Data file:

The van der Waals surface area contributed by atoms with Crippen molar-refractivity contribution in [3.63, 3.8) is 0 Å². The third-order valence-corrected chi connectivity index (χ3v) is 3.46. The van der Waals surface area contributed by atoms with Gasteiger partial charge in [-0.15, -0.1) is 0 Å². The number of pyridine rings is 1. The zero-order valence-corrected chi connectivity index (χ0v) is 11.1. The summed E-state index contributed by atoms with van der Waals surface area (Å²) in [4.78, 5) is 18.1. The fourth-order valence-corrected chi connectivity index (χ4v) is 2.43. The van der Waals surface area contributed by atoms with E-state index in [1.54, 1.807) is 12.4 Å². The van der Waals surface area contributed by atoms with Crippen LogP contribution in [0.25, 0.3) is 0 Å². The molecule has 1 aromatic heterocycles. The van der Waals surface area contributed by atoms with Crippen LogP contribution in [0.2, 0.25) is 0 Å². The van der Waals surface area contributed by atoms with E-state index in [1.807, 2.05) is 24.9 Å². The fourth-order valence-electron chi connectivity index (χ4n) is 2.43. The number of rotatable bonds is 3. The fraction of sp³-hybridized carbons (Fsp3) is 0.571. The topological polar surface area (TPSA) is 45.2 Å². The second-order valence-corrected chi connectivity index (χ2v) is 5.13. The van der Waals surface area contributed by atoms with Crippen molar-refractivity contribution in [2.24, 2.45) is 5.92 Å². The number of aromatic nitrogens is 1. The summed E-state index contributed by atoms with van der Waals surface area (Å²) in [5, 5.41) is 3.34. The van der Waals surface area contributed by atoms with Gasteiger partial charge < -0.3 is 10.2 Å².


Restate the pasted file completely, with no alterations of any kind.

The van der Waals surface area contributed by atoms with Crippen molar-refractivity contribution in [3.63, 3.8) is 0 Å². The third-order valence-corrected chi connectivity index (χ3v) is 3.46. The van der Waals surface area contributed by atoms with Gasteiger partial charge in [-0.15, -0.1) is 0 Å². The number of pyridine rings is 1. The zero-order valence-corrected chi connectivity index (χ0v) is 11.1. The summed E-state index contributed by atoms with van der Waals surface area (Å²) in [4.78, 5) is 18.1. The fourth-order valence-corrected chi connectivity index (χ4v) is 2.43. The van der Waals surface area contributed by atoms with E-state index in [1.54, 1.807) is 12.4 Å². The van der Waals surface area contributed by atoms with Crippen LogP contribution in [0.25, 0.3) is 0 Å². The molecule has 1 aromatic heterocycles. The van der Waals surface area contributed by atoms with Crippen LogP contribution in [0.2, 0.25) is 0 Å². The van der Waals surface area contributed by atoms with E-state index in [1.807, 2.05) is 24.9 Å². The fourth-order valence-electron chi connectivity index (χ4n) is 2.43. The number of rotatable bonds is 3. The fraction of sp³-hybridized carbons (Fsp3) is 0.571. The topological polar surface area (TPSA) is 45.2 Å². The second-order valence-corrected chi connectivity index (χ2v) is 5.13. The van der Waals surface area contributed by atoms with Crippen molar-refractivity contribution in [2.24, 2.45) is 5.92 Å². The number of aromatic nitrogens is 1. The summed E-state index contributed by atoms with van der Waals surface area (Å²) in [5, 5.41) is 3.34. The van der Waals surface area contributed by atoms with Gasteiger partial charge < -0.3 is 10.2 Å².